Firestone's long-awaited announcement delineating the root cause of tread separation on its Wilderness AT and ATX I and II tires used on the Ford Explorer might have been titled, "We told you so."
The results of the company's findings revealed little more than what had been leaked out during the last two months: A combination of the tread design, manufacturing defects and external factors resulted in tread separation. The external factors were, according to Firestone, vehicles that were improperly loaded with cargo and the tire pressure recommended by Ford Motor Co.
Some 148 deaths are now attributed to the tread separations, according to the company.
Firestone submitted the results of inquiry to the National Highway Traffic Safety Administration and Ford, saying it was confident that after each had time to review the report, that they would both concur with the findings.
In addition to submitting the findings for review, the company restated its beliefs that it acted appropriately and effectively in recalling the tires involved.
"Our team's findings confirm what the initial statistical claims information demonstrated from the outset: That a small number of tires generated higher rates of separation claims when used on Ford Explorers and that our recall initiated in August was more than adequate to protect the public," said John Lampe, Bridgestone/Firestone chairman and CEO.
In addition to its own internal study, the company contracted an outside investigator, Dr. Sanjay Govindjee of the University of California-Berkeley, to conduct an independent investigation. Govindjee's results are expected by the end of this month.
The company outlined the four primary factors that combined to cause problems with the tires:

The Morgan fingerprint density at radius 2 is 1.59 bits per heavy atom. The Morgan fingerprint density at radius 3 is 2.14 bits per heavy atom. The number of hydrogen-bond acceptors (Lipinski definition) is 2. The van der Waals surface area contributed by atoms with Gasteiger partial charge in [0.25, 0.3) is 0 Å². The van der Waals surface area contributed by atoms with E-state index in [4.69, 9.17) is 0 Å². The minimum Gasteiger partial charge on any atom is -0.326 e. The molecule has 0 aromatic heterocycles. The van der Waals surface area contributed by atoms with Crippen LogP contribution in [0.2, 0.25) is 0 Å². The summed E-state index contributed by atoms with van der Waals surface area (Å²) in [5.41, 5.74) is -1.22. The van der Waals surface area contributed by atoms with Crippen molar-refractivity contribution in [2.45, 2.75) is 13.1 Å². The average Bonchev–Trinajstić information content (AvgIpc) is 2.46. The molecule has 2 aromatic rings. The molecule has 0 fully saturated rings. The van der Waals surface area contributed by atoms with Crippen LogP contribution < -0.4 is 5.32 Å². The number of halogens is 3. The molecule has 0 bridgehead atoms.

· The shoulder pocket design of the tires could lead to cracking at the shoulder pocket bottom. This could become the starting point of a failure;
· Low inflation pressure in the recalled tires increased the running temperature of the tires;
· Vehicle load levels and low standard tire pressure initially specified for the primary vehicle for which the tires were designed led to a decreased margin of safety for tire performance
· Tires produced at the Decatur, Ill., plant exhibited different belt adhesion characteristics, including initial adhesion, than those same size and line tires produced at other plants.
According to Firestone officials, it has taken steps to correct some of the problems. It has instituted a change in the manufacturing processes at the Decatur plant.
Additionally, it said Ford has changed its recommended tire from 26 pounds per square inch to 30 psi. Ford released a statement suggesting it was reaching similar conclusions about the tires, but not accepting any role regarding the impact the recommended tire pressure or design of the Explorer may have had in the failure of the tires.